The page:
I picked this "NOS" E14 up from an ex-dealer who had stored it in a barn since his dealership ended. The front axle
was removed for some warranty work and had never been put back on till I picked it up so it truly had never ever been used! It was in really
good shape and I had to work hard to convince him to sell it to me. He had an old E12 that he was using to mow his yard with and had
intended to fix this one up to replace it with. In the end I was able to have
Harold Zimmerman start restoring the original
E14 I had in my collection to trade with him for the "NOS" machine- a real win-win for both of us.
My original E14 was the very first Elec-Trak I had owned and cut my teeth on. On its ďApollo Era" electronics I learned the ropes of these machines. I was fortunate that my good friend Cecil Clancy, a retired G.E. engineer, had the patience to spend hours and hours working with me to tighten all the systems up and revive a very tired old machine. I cannot thank him enough for helping me get some understanding of how these machines work. Virtually every sub-system on the tractor had to be replaced or repaired. When I picked it up one of the batteries had actually exploded and the top had been blown off it! Still it was hooked up in the string and the original owner of the tractor got on and drove it up into my trailer. Amazing! The thing just would not die! It was bitter sweet in a lot of ways seeing the old girl go but I know it went to a good home and I got a great piece of history in return.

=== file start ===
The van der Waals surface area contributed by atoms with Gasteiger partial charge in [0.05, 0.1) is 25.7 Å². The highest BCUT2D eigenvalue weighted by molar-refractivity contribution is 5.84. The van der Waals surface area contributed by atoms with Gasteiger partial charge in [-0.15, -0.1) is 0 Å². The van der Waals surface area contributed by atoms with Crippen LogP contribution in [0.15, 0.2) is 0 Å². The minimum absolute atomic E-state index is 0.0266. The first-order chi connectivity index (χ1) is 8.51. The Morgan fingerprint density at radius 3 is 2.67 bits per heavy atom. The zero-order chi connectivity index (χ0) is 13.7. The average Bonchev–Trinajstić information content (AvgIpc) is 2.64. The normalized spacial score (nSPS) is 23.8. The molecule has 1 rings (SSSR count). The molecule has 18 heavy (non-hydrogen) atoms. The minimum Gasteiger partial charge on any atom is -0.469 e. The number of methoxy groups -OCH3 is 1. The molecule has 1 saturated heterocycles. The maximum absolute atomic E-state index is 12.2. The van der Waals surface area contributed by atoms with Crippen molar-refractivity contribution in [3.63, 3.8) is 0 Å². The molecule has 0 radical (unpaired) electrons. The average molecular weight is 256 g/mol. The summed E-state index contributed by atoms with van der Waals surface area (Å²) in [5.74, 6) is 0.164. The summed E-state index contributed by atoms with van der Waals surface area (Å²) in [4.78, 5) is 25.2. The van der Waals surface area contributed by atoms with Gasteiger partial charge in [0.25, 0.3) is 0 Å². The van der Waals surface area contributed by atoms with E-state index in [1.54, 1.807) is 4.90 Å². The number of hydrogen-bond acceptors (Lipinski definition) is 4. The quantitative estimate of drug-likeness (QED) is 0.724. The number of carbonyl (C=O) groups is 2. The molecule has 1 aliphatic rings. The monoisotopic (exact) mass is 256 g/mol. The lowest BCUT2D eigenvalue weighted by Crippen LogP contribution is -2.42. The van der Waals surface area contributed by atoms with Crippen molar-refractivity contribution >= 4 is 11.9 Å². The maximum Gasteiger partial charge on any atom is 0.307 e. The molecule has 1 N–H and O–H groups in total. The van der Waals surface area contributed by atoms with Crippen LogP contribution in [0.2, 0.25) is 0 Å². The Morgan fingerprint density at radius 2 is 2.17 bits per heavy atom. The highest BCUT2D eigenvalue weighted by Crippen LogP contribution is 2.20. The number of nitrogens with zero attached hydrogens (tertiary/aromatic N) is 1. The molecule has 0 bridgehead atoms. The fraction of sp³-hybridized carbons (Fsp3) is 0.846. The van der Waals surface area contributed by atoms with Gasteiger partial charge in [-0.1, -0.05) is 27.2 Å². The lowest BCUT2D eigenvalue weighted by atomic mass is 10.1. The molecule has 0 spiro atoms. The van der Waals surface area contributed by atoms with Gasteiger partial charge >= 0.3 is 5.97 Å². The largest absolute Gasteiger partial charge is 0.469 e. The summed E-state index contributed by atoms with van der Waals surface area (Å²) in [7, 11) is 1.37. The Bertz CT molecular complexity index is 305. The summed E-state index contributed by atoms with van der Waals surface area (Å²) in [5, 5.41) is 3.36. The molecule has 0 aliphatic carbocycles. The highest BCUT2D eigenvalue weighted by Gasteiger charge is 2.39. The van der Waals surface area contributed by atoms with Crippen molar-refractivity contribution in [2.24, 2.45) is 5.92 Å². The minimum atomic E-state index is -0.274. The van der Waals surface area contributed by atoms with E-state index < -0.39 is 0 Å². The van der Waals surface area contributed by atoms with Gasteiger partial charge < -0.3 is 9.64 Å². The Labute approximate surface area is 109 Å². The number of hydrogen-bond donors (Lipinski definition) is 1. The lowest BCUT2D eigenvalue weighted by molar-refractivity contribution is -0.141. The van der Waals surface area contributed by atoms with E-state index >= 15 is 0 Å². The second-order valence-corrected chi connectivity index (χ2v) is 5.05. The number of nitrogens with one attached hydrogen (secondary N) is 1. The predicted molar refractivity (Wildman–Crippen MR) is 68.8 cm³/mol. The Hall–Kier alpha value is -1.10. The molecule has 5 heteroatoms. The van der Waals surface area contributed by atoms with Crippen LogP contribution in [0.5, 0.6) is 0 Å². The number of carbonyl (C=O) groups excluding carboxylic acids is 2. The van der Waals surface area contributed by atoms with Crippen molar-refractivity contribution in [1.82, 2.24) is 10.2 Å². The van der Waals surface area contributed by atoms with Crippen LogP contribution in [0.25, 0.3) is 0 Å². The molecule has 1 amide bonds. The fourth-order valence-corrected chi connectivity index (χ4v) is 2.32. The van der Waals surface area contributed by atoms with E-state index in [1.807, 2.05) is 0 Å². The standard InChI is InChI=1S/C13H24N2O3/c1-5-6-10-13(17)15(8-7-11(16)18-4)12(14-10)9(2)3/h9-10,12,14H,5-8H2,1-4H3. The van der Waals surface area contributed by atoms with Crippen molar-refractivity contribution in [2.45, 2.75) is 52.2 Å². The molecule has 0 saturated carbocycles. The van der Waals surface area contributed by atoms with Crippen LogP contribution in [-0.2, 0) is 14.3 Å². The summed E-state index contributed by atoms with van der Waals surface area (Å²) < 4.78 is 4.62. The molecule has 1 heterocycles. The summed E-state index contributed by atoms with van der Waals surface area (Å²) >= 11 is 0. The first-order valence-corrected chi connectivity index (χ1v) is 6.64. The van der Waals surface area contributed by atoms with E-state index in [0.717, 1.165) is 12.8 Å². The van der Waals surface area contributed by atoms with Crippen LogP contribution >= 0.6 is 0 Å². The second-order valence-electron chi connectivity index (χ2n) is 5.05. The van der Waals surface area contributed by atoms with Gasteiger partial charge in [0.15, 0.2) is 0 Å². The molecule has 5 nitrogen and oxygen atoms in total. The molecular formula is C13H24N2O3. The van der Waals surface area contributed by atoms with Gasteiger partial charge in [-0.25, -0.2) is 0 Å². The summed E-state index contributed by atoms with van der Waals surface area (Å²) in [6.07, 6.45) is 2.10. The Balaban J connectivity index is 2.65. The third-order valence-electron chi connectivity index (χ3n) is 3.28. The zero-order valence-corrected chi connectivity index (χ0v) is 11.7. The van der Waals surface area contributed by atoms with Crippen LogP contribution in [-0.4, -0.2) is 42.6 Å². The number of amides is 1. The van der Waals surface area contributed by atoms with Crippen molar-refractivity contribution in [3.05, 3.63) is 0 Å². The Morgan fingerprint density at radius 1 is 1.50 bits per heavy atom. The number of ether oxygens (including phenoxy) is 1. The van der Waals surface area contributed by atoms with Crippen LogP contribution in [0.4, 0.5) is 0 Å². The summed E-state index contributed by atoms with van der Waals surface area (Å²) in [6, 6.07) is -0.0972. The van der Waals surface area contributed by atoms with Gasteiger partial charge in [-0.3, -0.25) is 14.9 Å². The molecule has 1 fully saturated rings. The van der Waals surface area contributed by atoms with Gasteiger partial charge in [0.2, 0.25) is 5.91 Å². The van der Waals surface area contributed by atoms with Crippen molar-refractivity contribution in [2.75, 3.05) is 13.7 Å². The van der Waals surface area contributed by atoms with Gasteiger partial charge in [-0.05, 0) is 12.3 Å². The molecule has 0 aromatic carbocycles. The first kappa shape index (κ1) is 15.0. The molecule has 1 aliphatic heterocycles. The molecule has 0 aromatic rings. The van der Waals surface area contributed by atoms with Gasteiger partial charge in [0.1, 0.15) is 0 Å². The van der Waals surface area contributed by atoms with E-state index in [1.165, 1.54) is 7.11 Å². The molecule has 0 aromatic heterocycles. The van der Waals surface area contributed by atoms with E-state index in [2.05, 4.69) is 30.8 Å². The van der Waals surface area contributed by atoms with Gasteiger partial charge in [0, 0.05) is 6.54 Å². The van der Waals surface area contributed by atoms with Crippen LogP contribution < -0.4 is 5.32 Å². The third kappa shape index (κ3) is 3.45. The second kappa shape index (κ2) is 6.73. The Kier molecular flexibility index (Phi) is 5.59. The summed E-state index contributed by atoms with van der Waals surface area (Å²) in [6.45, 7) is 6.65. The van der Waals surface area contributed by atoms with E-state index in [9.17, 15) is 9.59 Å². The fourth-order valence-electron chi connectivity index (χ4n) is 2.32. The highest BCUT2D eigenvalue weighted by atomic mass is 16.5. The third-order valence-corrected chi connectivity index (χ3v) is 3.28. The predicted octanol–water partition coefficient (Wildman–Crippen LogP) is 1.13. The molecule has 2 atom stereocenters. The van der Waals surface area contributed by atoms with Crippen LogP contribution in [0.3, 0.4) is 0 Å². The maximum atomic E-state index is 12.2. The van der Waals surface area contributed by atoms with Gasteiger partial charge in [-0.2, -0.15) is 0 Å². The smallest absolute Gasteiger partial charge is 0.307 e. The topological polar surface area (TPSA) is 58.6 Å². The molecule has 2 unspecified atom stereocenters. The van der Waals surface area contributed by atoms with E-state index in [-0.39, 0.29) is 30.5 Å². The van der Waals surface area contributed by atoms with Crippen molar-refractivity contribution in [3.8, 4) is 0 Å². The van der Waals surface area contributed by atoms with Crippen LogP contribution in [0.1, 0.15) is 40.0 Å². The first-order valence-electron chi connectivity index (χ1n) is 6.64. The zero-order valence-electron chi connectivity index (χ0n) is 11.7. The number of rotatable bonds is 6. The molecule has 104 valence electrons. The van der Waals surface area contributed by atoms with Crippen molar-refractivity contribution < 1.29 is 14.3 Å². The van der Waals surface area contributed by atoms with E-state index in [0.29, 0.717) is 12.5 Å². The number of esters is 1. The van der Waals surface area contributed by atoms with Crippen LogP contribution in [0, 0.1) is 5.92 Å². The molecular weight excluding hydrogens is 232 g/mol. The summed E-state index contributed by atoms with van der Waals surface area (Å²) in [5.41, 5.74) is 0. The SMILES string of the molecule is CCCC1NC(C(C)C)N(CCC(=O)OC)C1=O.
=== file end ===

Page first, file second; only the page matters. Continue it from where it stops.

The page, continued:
I have this machine dedicated to one of my snow cabs- the steel sided one (AG55) made by the Curtis Tractor Cab Company (now known as Curtis Industries) for General Electric. They still feature a historical cab similar to the (AG55) on their web site. My neighbor back in Fort Wayne called it the "Pope Mobile" due to the big white cab over the top. He never complained too much when it plowed his driveway of snow every day; all winter long however and never woke him up once! I did have Harold Zimmerman rebuild the mower motors and deck for me however. Getting inside the guts of an electric motor and changing out bearings and brushes is still a bit beyond me at this point. Someday I'll get brave enough to start doing this on my own!